Unlimited Implications in a Limited Space: State Preemption in Robinson Township v. Commonwealth
The nationwide explosion of hydraulic fracturing leads most bystanders to contemplate where federal regulations might be expanded to cover accompanying environmental hazards. However, the fastest expansion of responding regulation is happening at the state level, not the federal level. State preemption and local land use authority currently limit the continued national growth of hydraulic fracturing.
Natural gas production between 2005 and 2011 increased 20 percent, largely due to hydraulic fracturing. Initially, fracturing raised nationwide environmental concerns as to the unknown hazards it might pose to adjacent communities and their environments. However, where local communities have little power to affect federal environmental regulations, land use and zoning have historically been regulated by local authorities under state laws. Rather than waiting for Congress, concerned local governments holding lands ripe for gas development are scrambling for local power to directly regulate oil and gas expansion. State government responses to local action have varied across the country.
Pennsylvania sits on the Marcellus Shale, a hotspot for hydraulic fracturing where natural gas production increased six-fold from 2008 to 2011. Unsurprisingly, Pennsylvania’s local governments were among the first to regulate that growth. In 2009, the Supreme Court of Pennsylvania ruled that the Pennsylvania Oil and Gas Act provided local governments with the power to pass ordinances that “control the location of wells consistent with established zoning principles,” and that drilling within zoned residential districts was prohibited by those principles. The state legislature of Pennsylvania reacted to the court’s empowerment of local authorities by passing Act 13 in February, 2012, which made sweeping amendments to the Pennsylvania Oil and Gas Act. The State directly attempted to preempt all local authority from regulating natural gas development by stripping away any existing ordinances and requiring the local allowance of natural gas production to be conducted in all zoning districts, even residential.
However, complete state preemption in Pennsylvania did not last long. The power struggle continued one month later when, in Robinson Township v. Commonwealth of Pennsylvania,an expedited constitutional challenge to Act 13 was filed. The parties bringing the challenge were comprised of several townships, local elected officials, and a public interest organization whose members included township citizens. Act 13 amended the Pennsylvania Oil and Gas Act with the primary purpose of expediting and encouraging increased exploitation of natural gas recovery in the Marcellus Shale. Several entirely new provisions were incorporated, including Chapter 33, requiring the allowance of drilling in residential districts by, “prohibit[ing] any local regulation of oil and gas operations, including via environmental legislation, and requires statewide uniformity among local zoning ordinances with respect to the development of oil and gas resources.” The Plaintiffs argued that such provisions directly violated multiple provisions of the Pennsylvania Constitution.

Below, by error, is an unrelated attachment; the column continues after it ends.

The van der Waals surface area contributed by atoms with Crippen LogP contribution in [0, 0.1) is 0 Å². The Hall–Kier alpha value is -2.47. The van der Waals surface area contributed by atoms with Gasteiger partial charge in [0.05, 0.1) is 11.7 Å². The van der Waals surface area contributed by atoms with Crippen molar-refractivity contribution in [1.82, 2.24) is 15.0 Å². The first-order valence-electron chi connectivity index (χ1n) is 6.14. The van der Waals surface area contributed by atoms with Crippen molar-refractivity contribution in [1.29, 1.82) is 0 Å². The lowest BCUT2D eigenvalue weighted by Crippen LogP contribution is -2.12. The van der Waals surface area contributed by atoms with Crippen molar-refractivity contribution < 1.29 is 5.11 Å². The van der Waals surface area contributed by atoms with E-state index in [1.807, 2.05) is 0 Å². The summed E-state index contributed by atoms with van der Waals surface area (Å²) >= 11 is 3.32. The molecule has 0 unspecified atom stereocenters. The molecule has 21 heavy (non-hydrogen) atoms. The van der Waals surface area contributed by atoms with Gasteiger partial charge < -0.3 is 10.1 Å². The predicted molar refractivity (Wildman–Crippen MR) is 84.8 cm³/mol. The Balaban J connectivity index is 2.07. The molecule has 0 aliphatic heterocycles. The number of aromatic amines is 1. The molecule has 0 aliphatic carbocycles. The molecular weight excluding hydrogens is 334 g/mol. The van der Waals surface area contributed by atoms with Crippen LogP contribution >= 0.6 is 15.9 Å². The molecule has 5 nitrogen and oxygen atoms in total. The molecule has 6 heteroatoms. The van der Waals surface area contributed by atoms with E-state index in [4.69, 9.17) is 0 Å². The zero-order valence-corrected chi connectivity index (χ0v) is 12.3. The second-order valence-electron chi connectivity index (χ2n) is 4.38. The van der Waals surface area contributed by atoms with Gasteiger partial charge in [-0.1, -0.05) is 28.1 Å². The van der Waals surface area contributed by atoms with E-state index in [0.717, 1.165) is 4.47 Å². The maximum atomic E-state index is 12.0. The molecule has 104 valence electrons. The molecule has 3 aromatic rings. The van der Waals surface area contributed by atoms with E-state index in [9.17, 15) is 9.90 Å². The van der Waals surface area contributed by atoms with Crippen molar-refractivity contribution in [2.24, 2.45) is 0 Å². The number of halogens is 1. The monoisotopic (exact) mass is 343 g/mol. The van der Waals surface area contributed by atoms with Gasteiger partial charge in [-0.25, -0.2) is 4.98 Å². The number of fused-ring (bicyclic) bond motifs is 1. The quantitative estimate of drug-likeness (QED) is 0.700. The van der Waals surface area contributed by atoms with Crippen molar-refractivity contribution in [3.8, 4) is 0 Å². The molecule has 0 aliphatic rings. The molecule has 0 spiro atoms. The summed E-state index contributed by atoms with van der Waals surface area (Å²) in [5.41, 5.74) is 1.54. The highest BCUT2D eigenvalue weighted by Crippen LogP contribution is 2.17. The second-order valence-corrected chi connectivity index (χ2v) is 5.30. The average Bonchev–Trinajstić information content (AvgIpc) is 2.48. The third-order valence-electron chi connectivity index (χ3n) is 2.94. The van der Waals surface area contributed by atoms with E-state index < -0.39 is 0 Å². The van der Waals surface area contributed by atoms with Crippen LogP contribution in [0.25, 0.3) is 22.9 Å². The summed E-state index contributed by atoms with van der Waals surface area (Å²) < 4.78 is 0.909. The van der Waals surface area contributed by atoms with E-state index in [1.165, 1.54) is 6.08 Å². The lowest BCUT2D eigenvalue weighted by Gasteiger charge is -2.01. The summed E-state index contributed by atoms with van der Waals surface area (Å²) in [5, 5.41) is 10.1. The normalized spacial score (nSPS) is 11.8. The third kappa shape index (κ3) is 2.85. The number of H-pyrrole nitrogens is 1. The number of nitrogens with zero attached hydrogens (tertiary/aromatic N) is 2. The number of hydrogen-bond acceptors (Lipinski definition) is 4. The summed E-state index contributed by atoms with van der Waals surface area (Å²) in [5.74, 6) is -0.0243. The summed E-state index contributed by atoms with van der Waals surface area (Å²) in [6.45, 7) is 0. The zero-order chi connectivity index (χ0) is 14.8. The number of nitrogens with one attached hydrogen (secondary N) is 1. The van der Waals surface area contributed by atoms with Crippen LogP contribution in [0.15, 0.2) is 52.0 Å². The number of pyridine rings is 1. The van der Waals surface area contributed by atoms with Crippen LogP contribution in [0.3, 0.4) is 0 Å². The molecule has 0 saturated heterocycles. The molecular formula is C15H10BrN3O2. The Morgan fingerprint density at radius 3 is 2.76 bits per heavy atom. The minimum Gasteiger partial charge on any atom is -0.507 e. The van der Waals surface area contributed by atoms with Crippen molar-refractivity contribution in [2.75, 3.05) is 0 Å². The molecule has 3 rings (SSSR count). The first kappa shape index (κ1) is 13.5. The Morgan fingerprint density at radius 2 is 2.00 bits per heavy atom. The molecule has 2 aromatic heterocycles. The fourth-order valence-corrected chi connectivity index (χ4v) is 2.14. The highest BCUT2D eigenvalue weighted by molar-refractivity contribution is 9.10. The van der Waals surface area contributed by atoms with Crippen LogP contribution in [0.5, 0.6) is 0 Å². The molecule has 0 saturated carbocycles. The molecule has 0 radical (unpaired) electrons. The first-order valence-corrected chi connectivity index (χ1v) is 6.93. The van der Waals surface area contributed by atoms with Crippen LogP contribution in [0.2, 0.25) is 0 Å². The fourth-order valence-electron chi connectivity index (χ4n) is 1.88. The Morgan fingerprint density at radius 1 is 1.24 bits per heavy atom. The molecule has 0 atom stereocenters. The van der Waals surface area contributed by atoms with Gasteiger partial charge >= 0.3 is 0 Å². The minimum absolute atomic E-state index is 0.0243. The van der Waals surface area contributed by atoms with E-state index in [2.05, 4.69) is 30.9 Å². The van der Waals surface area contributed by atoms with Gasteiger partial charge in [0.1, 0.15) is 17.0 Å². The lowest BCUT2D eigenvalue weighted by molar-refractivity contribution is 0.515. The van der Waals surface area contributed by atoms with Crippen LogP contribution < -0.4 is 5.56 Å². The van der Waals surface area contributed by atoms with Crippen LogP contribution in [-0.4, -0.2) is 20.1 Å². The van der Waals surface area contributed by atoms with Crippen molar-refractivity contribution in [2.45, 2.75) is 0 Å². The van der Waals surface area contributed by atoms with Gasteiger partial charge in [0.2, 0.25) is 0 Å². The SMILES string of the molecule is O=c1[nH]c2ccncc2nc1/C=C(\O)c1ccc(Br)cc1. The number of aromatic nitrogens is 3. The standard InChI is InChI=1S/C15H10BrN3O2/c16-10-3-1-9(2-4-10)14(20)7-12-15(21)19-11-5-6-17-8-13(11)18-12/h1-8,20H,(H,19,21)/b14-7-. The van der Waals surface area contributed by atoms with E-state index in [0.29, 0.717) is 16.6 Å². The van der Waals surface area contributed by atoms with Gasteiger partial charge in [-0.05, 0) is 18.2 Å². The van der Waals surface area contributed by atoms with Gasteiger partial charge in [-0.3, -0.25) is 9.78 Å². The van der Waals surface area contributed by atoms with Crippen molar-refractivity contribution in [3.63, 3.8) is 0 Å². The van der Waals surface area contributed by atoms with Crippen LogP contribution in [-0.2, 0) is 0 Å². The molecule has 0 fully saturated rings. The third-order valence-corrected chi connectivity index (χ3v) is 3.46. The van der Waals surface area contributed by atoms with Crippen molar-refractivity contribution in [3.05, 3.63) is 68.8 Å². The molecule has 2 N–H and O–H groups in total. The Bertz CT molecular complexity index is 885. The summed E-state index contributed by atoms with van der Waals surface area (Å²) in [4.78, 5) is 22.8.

On December 19, 2013, the Supreme Court of Pennsylvania resolved the constitutional issue of Robinson Township v. Commonwealth of Pennsylvania. The crux of the plaintiff’s case rested on the strength and practical meaning of Article I, Section 27 of Pennsylvania’s Constitution which states,
The people have a right to clean air, pure water, and to the preservation of the natural, scenic, historic and esthetic values of the environment. Pennsylvania’s public natural resources are the common property of all the people…As trustee of these resources, the Commonwealth shall conserve and maintain them for the benefit of all the people.
The Court began by explaining that a constitutional article that is prohibitory is also self-executing, meaning “the Legislature may not abridge, add to, or alter the constitutional qualification of a right by statute.” Therefore, contrary to the Legislature’s argument that it possessed the power and discretion to implement constitutional duties of the Commonwealth, it is not directed by that article to act as the sole “trustee of the public natural resources.” The Court explained that Article I, Section 27 speaks directly to the Commonwealth, including the citizens and municipalities of Pennsylvania, and directs themto carry out those Constitutional commands themselves, not through elected legislators.
Because of Act 13’s presumption that the Legislature had power to enact laws in the public’s stead and “interpret” or essentially replace the commands of Article I, Section 27, the court found Chapter 33, Sections 3303 and 3304 of Act 13 to be unconstitutional. The court found that the purpose behind Section 3303 was unconstitutional because Article I, Section 27 commands that the environment should be protected by the public trust—the Commonwealth—and not the Legislature alone, as the trustee of that public trust. By placing the Constitutional duty to preserve the environment under the exclusive discretion of the Legislature, “to the exclusion of local ordinances,” Act 13 attempted to remove local municipal authorities as representatives of “The Commonwealth”.